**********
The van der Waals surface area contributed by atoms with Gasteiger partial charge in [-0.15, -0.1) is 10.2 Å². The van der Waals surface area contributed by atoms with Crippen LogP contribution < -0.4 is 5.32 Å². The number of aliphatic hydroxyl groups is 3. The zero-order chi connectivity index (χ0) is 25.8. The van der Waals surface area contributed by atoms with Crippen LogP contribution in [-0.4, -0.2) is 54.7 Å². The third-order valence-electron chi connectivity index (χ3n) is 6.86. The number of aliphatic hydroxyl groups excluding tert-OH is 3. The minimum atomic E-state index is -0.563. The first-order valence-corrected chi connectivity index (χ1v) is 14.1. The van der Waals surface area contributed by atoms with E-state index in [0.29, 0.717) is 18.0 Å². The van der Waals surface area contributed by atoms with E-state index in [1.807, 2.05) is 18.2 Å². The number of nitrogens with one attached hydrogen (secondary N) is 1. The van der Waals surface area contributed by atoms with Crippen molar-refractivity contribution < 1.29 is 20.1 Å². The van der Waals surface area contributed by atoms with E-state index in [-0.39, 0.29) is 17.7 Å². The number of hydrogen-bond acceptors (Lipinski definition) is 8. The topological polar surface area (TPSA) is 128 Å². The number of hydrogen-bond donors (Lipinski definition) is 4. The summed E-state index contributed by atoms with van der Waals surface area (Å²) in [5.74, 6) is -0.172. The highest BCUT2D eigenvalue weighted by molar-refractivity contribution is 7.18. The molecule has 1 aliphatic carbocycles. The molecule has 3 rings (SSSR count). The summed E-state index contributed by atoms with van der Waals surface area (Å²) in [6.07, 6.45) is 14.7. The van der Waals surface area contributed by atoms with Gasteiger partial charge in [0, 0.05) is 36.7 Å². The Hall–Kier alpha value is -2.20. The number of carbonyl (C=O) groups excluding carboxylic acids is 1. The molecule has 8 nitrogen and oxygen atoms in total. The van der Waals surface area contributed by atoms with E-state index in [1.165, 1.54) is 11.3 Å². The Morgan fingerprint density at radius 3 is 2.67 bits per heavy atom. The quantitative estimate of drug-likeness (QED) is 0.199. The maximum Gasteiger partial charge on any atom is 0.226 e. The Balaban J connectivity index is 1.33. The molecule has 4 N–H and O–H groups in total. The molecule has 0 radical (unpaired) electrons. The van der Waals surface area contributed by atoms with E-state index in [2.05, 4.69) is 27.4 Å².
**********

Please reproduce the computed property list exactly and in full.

The van der Waals surface area contributed by atoms with Gasteiger partial charge in [-0.15, -0.1) is 10.2 Å². The van der Waals surface area contributed by atoms with Crippen LogP contribution < -0.4 is 5.32 Å². The number of aliphatic hydroxyl groups is 3. The zero-order chi connectivity index (χ0) is 25.8. The van der Waals surface area contributed by atoms with Crippen LogP contribution in [-0.4, -0.2) is 54.7 Å². The third-order valence-electron chi connectivity index (χ3n) is 6.86. The number of aliphatic hydroxyl groups excluding tert-OH is 3. The minimum atomic E-state index is -0.563. The first-order valence-corrected chi connectivity index (χ1v) is 14.1. The van der Waals surface area contributed by atoms with E-state index in [0.29, 0.717) is 18.0 Å². The van der Waals surface area contributed by atoms with E-state index in [1.807, 2.05) is 18.2 Å². The number of nitrogens with one attached hydrogen (secondary N) is 1. The van der Waals surface area contributed by atoms with Crippen molar-refractivity contribution < 1.29 is 20.1 Å². The van der Waals surface area contributed by atoms with E-state index in [-0.39, 0.29) is 17.7 Å². The number of hydrogen-bond acceptors (Lipinski definition) is 8. The topological polar surface area (TPSA) is 128 Å². The number of hydrogen-bond donors (Lipinski definition) is 4. The summed E-state index contributed by atoms with van der Waals surface area (Å²) in [5.74, 6) is -0.172. The highest BCUT2D eigenvalue weighted by molar-refractivity contribution is 7.18. The molecule has 1 aliphatic carbocycles. The molecule has 3 rings (SSSR count). The summed E-state index contributed by atoms with van der Waals surface area (Å²) in [6.07, 6.45) is 14.7. The van der Waals surface area contributed by atoms with Gasteiger partial charge in [0, 0.05) is 36.7 Å². The Hall–Kier alpha value is -2.20. The number of carbonyl (C=O) groups excluding carboxylic acids is 1. The molecule has 8 nitrogen and oxygen atoms in total. The van der Waals surface area contributed by atoms with E-state index in [1.165, 1.54) is 11.3 Å². The Morgan fingerprint density at radius 3 is 2.67 bits per heavy atom. The quantitative estimate of drug-likeness (QED) is 0.199. The maximum Gasteiger partial charge on any atom is 0.226 e. The Balaban J connectivity index is 1.33. The molecule has 4 N–H and O–H groups in total. The molecule has 0 radical (unpaired) electrons. The van der Waals surface area contributed by atoms with E-state index in [2.05, 4.69) is 27.4 Å².